First, I want to make one point absolutely clear. Yes, I am arguing for the legalization of drugs, especially marijuana. Does that mean that the consumption of drugs has garnered my tacit approval? No.But for intelligent people to argue against the notion that a man should be allowed to consume in any fashion any substance he chooses is to grant a quiet license to the Federal Government. This quiet license allows the government to legislate on any and all forms of morality, and it goes without saying government is not the best arbiter of what is moral. If the government can legislate on the morality of consuming a potentially dangerous substance where does its assumed authority end? Does it have the right to legislate against speech it deems immoral or dangerous? Does it have the right to bar free individuals from congregating together for the purpose of perpetuating the furtherance of a shared belief that the government views offensive or dangerous? Does it have the right to tell us how to raise our children, where we send them to school or what we teach them ourselves? Or what we teach them about our religious and personal views? Does the government have the right to muzzle our minister, priest, rabbi or cleric in the name of morality? Would we abide by the entrance of a bureaucrat in to our place of worship to tell our minister, priest, rabbi or cleric what he can or cannot preach/teach? Of course not! None of us would abide by the formation of a government agency tasked with the unconstitutional implementation and oversight of such things, nor would we abide by a bureaucrat coming into our home and telling us what books, toys, clothes and food are good or not for our children.
This dependency on government is dangerous and hypocritical. It is dangerous because it does not take into account individual responsibility. It is hypocritical because many who call for prohibition would overwhelmingly defend their right to decide themselves on other matters relating to their own body and beliefs and those of their families. Let us be clear, I am not calling for a libertine society where anything goes. I am calling for individual responsibility. The purpose of the law should be to protect individual rights to life, liberty and the pursuit of happiness.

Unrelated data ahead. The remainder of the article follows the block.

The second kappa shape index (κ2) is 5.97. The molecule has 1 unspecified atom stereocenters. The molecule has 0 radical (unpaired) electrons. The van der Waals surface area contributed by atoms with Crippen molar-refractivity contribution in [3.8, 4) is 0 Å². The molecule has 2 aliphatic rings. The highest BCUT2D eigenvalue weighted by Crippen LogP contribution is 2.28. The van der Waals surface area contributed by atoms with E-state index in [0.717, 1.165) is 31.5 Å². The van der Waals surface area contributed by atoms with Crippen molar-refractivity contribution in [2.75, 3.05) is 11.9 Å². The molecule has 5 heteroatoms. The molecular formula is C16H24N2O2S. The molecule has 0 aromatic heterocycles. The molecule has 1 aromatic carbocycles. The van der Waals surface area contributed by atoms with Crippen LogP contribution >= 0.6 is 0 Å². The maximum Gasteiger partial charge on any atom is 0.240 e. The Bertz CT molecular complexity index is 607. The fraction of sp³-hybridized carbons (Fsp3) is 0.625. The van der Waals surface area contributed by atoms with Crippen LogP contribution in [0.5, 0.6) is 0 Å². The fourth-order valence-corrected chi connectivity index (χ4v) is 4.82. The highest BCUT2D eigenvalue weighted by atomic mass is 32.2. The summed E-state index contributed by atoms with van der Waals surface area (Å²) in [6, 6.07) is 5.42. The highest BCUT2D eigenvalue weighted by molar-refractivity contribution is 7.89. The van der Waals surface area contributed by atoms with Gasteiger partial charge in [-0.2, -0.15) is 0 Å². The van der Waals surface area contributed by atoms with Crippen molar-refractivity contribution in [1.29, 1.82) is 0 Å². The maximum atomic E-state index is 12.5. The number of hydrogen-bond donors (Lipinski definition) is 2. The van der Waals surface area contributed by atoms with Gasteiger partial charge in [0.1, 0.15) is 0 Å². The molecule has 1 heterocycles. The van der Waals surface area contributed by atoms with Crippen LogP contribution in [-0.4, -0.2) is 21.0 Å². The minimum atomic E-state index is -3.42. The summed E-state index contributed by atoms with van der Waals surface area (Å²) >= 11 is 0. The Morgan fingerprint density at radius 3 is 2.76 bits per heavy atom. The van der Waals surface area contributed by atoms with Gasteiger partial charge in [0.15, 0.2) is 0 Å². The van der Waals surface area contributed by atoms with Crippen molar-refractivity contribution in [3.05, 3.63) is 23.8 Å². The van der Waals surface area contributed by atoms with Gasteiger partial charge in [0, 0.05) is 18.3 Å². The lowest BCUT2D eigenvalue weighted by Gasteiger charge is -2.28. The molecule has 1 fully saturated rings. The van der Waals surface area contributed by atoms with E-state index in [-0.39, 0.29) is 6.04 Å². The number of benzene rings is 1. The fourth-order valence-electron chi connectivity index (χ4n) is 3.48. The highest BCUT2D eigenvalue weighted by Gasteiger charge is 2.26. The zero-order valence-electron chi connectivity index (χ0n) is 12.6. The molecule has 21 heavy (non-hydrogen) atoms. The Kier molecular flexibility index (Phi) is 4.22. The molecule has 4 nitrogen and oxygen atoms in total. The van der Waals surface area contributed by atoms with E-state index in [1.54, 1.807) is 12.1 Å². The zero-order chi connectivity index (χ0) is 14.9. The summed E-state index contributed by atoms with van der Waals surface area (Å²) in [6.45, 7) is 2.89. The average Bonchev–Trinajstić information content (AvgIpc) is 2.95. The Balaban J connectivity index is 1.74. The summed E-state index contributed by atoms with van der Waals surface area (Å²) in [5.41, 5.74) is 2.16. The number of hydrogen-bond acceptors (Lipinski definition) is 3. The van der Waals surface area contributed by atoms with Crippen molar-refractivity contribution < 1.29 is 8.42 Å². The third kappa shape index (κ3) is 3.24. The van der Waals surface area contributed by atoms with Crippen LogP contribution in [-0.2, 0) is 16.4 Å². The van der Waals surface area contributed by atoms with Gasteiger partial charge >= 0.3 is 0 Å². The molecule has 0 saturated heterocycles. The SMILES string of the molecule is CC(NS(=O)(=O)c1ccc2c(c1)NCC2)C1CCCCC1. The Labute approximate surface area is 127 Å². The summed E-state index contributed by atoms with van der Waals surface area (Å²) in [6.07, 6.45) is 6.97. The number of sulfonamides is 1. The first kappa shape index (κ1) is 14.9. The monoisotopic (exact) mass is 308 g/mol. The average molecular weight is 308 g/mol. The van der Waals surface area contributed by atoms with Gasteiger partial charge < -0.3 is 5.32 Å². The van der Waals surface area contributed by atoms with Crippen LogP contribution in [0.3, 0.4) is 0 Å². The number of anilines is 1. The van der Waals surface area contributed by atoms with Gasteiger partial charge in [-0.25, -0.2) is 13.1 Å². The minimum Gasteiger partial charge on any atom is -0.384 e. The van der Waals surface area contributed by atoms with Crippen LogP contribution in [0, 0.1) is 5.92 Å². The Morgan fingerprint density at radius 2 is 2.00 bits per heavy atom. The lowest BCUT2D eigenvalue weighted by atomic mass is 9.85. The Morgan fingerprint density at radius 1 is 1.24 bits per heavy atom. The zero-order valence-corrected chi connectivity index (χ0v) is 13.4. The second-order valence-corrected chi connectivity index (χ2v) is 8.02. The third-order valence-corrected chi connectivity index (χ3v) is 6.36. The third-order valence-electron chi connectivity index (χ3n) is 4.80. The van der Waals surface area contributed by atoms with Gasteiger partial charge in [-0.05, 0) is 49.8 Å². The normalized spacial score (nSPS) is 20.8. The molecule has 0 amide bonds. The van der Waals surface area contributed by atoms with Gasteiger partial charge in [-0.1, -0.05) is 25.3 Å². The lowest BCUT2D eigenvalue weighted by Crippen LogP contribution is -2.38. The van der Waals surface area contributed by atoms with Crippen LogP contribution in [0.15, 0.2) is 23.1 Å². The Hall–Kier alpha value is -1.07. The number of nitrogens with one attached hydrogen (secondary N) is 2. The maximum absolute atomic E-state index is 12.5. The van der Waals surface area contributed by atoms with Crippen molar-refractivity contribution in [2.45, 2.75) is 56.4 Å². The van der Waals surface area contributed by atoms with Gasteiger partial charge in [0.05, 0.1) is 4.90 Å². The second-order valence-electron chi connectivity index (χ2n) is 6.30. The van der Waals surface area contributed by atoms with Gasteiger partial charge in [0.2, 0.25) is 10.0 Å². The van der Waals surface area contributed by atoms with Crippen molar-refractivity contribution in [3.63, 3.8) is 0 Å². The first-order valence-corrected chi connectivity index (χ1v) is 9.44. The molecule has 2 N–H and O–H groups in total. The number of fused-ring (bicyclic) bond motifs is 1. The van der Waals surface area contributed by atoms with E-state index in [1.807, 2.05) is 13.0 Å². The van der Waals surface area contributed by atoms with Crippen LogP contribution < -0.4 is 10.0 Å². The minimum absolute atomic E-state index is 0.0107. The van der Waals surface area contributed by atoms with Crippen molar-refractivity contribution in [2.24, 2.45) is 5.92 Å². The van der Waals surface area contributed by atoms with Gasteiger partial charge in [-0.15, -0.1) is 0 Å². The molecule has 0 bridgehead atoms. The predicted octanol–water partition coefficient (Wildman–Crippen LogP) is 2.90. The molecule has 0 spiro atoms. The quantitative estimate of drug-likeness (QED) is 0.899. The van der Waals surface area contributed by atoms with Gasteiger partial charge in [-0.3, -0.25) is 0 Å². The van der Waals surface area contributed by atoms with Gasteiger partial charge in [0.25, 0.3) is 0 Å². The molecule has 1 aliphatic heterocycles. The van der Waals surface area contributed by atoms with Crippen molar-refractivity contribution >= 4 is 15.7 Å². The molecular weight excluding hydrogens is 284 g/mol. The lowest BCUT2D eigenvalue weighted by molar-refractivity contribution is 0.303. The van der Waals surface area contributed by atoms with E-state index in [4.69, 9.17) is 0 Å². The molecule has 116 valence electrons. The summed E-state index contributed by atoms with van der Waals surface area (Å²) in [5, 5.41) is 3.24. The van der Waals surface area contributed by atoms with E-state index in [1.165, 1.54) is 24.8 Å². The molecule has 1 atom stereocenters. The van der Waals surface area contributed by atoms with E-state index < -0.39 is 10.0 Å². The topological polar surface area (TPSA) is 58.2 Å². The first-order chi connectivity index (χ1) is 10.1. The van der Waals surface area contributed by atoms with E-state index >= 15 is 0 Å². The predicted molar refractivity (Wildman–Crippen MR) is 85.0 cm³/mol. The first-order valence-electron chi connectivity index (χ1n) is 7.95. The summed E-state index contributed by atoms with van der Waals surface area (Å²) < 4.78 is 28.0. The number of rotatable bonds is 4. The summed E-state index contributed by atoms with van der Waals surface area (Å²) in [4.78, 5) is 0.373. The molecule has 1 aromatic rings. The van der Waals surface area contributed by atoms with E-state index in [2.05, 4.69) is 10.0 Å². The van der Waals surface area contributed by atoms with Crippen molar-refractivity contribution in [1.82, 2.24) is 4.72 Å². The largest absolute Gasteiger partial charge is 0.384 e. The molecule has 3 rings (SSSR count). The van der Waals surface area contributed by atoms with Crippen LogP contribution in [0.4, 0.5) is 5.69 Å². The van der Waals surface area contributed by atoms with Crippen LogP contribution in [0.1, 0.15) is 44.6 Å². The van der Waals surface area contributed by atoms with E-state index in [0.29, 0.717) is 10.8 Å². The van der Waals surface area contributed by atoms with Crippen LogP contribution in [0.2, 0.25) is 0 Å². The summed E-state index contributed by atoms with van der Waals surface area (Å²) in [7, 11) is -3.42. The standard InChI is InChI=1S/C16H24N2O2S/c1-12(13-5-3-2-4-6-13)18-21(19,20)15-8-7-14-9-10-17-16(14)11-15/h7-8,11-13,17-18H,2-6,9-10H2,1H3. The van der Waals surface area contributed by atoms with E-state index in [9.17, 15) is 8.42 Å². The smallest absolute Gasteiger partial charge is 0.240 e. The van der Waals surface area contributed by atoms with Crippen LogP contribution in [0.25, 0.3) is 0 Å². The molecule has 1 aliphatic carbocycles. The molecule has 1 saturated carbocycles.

We live in a country known for its desire to help, to donate money to charitable, social, religious, and first aid programs. The tsunami in the countries of the Indian Ocean, and more recently the earthquake in Haiti are prime examples of this. The large sums of money, reaching the millions, if not billions of dollars, are an indication that a large portion of society could be willing to donate to organizations or programs whose stated goal is to rehabilitate those who are snared in the vice of habitual drug use, to have family or coworker interventions in their lives. This in essence would give individuals the social, secular and religious impetus to open such institutions. And as it relates to Christianity, it is a perfect avenue for healing the body and soul of those on the fringes of society. The prohibitionist argument, it seems, has ensnared well-intentioned Christians in the notions that all drugs users should be locked up and the key thrown away. We see far less compassion today for habitual drug users than Jesus himself had for a prostitute and a man possessed. Jesus Christ did not see an infirmed man, foaming at the mouth and spouting nonsensical ravings. Nor did he see a filthy harlot. He saw a man and a woman, guilty of sin and on their way to an everlasting hell, and in his merciful love, he stooped to forgive one, and worked a miracle in forgiving the other. As far as drug use is concerned, there remains one key question. When are professing Christians going to stop pontificating about charity and kindness and start putting those principles into practice? Instead of asking coercive government to assume a moral responsibility it was never intended to take, we should be diligently seeking to aid those whom society views as disposable, unwanted or undesirable. I am reminded that for all our modernity there are still those in this country, like the homeless, and drug addicts of the Philippines, who I have seen with my own eyes, who still need our help both physically, financially, and spiritually. What of them? Will we leave them hung out to dry? Or will we use our freedom to help those in need, and to bring them the Gospel which God gave us and decreed that we should take to all mankind.